The crossing at May Creek, nine miles east of Gold Bar, will be shut down for the summer. When it reopens, a 100-foot-long, 28-foot-wide bridge will replace the partially washed out structure that has functioned with only one lane for several years.
Snohomish County Public Works has headed planning for the overhaul of the 42-year-old May Creek Bridge, the integrity of which has been compromised by erosion for some time.
“Inspectors have rated the bridge as structurally deficient; requiring increased maintenance and inspections due to shallow pile depths and channel degradation,” according to the project’s design report.
Roughly 741 daily trips are made across the existing structure, according to the report. County traffic planners estimate traffic will increase to 1,000 trips by 2034. As of 2013, the structure’s sufficiency rating was downgraded to 8.16 out of 100. The county issued a preliminary closure in 2009 in the event of significant damage done to the creek banks or bridge.
The stream crossing is located roughly 3.5 miles upstream of its confluence to the Wallace River, according to the report. The bridge “currently acts as a constriction to the free flowing characteristics of May Creek.”
Sediment around the foundation is being removed by a head cut, or vertical drop in the river bank that has made its way upstream and reached the bridge, causing faster flows by narrowing the stream.
The banks under the bridge are expected to be more stable once the project is complete.
“The new bridge will be wider to improve safety and longer to reduce scour risks and accommodate stream behavior,” according to the report.
The existing bridge has no shoulders or sidewalks, while the new bridge will have both. The bridge is listed as a local access road, largely traveled by residents living in rural areas surrounding Gold Bar.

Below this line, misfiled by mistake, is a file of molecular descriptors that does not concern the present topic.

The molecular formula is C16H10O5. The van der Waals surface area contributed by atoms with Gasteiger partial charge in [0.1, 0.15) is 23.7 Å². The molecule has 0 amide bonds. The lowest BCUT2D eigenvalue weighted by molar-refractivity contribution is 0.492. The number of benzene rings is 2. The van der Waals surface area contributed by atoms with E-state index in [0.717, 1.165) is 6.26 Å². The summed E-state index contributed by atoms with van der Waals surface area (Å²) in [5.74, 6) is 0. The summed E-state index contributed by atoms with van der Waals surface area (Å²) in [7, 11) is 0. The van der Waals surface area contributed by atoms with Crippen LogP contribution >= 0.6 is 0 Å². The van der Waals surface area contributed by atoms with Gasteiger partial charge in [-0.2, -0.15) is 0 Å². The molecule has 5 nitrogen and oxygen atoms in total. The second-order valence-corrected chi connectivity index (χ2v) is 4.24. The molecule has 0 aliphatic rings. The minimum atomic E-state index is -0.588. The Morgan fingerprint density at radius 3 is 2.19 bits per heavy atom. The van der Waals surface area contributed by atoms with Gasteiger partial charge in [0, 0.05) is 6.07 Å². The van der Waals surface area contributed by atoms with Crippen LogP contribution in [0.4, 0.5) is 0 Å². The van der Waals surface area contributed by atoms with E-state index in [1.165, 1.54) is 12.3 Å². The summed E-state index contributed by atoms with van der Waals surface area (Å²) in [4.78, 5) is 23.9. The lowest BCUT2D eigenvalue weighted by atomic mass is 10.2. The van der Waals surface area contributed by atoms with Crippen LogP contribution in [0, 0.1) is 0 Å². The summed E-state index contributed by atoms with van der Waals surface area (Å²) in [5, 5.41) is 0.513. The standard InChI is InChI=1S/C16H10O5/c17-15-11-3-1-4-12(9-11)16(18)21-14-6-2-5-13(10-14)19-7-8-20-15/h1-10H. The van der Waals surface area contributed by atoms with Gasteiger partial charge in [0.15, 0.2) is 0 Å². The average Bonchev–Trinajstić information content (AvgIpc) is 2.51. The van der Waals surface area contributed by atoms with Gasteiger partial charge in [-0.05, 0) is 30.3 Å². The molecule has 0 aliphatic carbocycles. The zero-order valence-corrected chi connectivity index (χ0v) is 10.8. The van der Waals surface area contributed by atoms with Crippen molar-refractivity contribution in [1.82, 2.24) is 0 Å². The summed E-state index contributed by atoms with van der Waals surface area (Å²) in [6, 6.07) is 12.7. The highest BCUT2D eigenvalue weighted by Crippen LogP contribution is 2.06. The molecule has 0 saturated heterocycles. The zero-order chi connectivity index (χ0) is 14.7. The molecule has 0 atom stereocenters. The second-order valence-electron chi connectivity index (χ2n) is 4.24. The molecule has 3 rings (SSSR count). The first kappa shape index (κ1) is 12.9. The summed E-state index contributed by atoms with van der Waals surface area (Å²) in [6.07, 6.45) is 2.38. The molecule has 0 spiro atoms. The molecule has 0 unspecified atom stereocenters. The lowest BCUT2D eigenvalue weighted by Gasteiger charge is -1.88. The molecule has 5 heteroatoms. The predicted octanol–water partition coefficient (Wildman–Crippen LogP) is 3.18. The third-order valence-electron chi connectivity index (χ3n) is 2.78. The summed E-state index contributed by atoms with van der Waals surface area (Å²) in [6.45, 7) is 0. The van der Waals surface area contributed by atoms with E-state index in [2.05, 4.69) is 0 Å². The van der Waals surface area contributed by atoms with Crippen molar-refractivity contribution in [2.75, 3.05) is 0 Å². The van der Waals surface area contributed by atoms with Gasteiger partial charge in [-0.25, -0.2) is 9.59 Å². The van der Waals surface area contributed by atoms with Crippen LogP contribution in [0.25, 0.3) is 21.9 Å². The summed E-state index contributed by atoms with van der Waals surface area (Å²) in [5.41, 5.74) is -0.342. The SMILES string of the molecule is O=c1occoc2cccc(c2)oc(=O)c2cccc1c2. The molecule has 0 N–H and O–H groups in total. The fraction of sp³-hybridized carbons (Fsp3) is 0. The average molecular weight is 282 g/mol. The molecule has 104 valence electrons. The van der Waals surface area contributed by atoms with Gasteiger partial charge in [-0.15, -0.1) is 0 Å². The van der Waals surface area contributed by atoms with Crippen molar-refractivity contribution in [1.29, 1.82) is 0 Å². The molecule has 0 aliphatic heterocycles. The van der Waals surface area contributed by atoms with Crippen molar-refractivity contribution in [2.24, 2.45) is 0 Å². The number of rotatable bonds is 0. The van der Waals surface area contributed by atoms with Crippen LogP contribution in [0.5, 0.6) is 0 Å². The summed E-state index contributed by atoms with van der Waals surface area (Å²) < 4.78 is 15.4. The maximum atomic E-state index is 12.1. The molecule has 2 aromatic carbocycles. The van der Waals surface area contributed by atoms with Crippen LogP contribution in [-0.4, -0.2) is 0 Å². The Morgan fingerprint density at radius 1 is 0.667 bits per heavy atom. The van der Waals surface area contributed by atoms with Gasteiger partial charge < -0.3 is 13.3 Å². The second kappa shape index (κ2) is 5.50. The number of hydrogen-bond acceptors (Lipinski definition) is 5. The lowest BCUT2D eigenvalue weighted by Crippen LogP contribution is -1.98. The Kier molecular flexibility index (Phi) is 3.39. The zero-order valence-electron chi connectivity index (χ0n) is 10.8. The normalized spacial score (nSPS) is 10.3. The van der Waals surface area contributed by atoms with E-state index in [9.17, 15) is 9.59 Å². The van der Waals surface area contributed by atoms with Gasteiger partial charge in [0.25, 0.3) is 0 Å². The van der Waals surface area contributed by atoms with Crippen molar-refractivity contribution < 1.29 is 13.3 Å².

“A full road closure is proposed to promote construction efficiency while reducing length of construction costs and environmental impacts; a 6-mile detour route is available to support a full road closure,” according to the design report.
Robert Askew, who lives on Moonlight Drive west of town, said he makes an average 15-20 weekly trips across the bridge to visit Gold Bar Nature Trails, the large campground he owns south of the bridge, which is open year round. He said closing the route down all summer will force locals to take U.S. Highway 2 to get anywhere, and that is going to be an ongoing, rough situation.
On Sundays, when tourists and residents are heading back home from the east, traffic can back up all the way to Index, Eskew said. He is concerned it has “taken a long time to replace a small bridge,” he said, and the project “will have a pretty big impact” on those that regularly use the road.
On Feb. 22, the Snohomish County Council awarded Bellingham-based Strider Construction the project contract for more than $2.5 million. The total estimated cost of the project is $3.3 million, with $2.4 million coming from a federal grant and a $600,000 match by the county, according to the project design report.
Snohomish County Public Works communications specialist Meghan Jordan said the start and end dates for construction will be announced in April. County senior planner Crilly Ritz said the exact dates have not been set because the contract was only recently awarded.